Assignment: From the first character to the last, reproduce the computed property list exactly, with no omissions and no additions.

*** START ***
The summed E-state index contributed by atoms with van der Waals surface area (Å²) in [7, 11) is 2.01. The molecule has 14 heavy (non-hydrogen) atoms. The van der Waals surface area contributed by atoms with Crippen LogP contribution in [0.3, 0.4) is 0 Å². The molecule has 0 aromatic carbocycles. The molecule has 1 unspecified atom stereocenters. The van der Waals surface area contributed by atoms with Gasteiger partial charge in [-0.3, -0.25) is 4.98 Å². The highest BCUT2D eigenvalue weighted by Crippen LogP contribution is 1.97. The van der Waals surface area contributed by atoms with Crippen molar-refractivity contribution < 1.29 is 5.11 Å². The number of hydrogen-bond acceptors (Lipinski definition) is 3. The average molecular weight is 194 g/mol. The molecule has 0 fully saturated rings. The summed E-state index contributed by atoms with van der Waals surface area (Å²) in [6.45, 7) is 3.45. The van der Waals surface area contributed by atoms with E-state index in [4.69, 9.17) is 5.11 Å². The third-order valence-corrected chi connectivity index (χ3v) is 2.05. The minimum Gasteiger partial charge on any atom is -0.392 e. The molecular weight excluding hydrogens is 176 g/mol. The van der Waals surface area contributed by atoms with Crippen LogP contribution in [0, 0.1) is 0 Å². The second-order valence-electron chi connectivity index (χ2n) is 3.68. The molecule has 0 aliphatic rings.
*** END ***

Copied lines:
The summed E-state index contributed by atoms with van der Waals surface area (Å²) in [7, 11) is 2.01. The molecule has 14 heavy (non-hydrogen) atoms. The van der Waals surface area contributed by atoms with Crippen LogP contribution in [0.3, 0.4) is 0 Å². The molecule has 0 aromatic carbocycles. The molecule has 1 unspecified atom stereocenters. The van der Waals surface area contributed by atoms with Gasteiger partial charge in [-0.3, -0.25) is 4.98 Å². The highest BCUT2D eigenvalue weighted by Crippen LogP contribution is 1.97. The van der Waals surface area contributed by atoms with Crippen molar-refractivity contribution < 1.29 is 5.11 Å². The number of hydrogen-bond acceptors (Lipinski definition) is 3. The average molecular weight is 194 g/mol. The molecule has 0 fully saturated rings. The summed E-state index contributed by atoms with van der Waals surface area (Å²) in [6.45, 7) is 3.45. The van der Waals surface area contributed by atoms with E-state index in [4.69, 9.17) is 5.11 Å². The third-order valence-corrected chi connectivity index (χ3v) is 2.05. The minimum Gasteiger partial charge on any atom is -0.392 e. The molecular weight excluding hydrogens is 176 g/mol. The van der Waals surface area contributed by atoms with Crippen LogP contribution in [0, 0.1) is 0 Å². The second-order valence-electron chi connectivity index (χ2n) is 3.68. The molecule has 0 aliphatic rings.